Compare And Contrast William Penn And Thomas Aquinas

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William Penn and Thomas Aquinas are on two ends of the government spectrum. Even to this day, years after William Penn has passed away, he can still be seen in a few parts of the United States of America’s government. Then there is Thomas Aquinas who has dissected and dug into the works of Aristotle and Augustine, to form his very own thought about how government works, as well as his way of life. Thomas Aquinas had many ties to the government in his day, but it is very apparent that he is embedded into the way the United States of America, was formed.
William Penn was granted a charter of Pennsylvania, in 1681. Between 1681-1685 there were warrants prepared to try to make Pennsylvania remain connected to the homeland and the king. This is one thing that Penn did not want to happen, so appropriately, in 1686, Penn was able to have his charter dropped from the list of charters controlled by the homeland, as long as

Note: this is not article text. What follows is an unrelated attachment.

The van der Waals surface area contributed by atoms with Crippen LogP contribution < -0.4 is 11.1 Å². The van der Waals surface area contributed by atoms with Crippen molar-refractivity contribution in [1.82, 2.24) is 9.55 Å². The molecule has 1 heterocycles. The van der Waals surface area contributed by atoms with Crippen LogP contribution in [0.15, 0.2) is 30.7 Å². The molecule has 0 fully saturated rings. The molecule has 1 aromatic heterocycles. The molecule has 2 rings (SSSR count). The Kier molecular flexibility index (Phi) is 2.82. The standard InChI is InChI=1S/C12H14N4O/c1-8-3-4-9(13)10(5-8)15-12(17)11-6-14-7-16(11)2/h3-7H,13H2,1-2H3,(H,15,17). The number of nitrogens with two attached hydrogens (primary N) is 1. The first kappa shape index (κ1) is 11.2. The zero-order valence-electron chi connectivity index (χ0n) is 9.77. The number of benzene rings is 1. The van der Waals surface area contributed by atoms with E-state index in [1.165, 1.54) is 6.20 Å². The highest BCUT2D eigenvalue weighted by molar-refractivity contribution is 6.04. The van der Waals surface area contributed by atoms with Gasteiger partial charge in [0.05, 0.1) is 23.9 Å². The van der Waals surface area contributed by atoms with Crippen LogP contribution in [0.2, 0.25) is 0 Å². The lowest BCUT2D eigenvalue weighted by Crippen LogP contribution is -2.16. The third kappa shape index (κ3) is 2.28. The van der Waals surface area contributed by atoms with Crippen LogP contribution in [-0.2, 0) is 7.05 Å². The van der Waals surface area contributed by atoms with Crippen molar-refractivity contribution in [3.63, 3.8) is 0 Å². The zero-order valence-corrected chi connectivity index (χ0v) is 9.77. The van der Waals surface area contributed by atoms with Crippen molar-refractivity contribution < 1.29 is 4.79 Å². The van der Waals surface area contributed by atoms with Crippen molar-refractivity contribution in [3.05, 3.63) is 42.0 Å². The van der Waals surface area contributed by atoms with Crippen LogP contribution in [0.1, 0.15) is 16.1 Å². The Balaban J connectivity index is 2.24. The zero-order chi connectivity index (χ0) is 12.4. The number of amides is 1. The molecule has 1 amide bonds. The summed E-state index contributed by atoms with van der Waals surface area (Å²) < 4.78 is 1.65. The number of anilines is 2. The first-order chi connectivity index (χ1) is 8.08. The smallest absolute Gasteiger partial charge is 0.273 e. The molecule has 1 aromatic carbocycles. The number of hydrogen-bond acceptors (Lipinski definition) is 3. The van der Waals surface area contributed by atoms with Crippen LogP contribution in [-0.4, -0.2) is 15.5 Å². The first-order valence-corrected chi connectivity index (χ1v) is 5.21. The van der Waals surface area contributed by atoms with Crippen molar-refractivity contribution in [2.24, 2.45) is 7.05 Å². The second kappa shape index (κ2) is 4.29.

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He says that it is both intensive and extensive in its reach and implications. Nevertheless, Aquinas’s use of the Aristotelian axiom, which says, “human beings are naturally political animals.” Aquinas gives logical proofs that prove that this is the case. Therefore the morality of the authority of the state’s government and law is controlled by the church, but when law and government are meant to comply not challenge one another. Aquinas did not agree with Augustine in the fact that “Augustine thought that government forms were not important since they were all temporary.” However Aquinas did see the government as helpful working with the common good to benefit all. Aquinas was able to study the way Augustine thought and develop how he could make his own determinations about what he truly believed in. The fact that Thomas Aquinas is still being used in the government of the United States as an astounding
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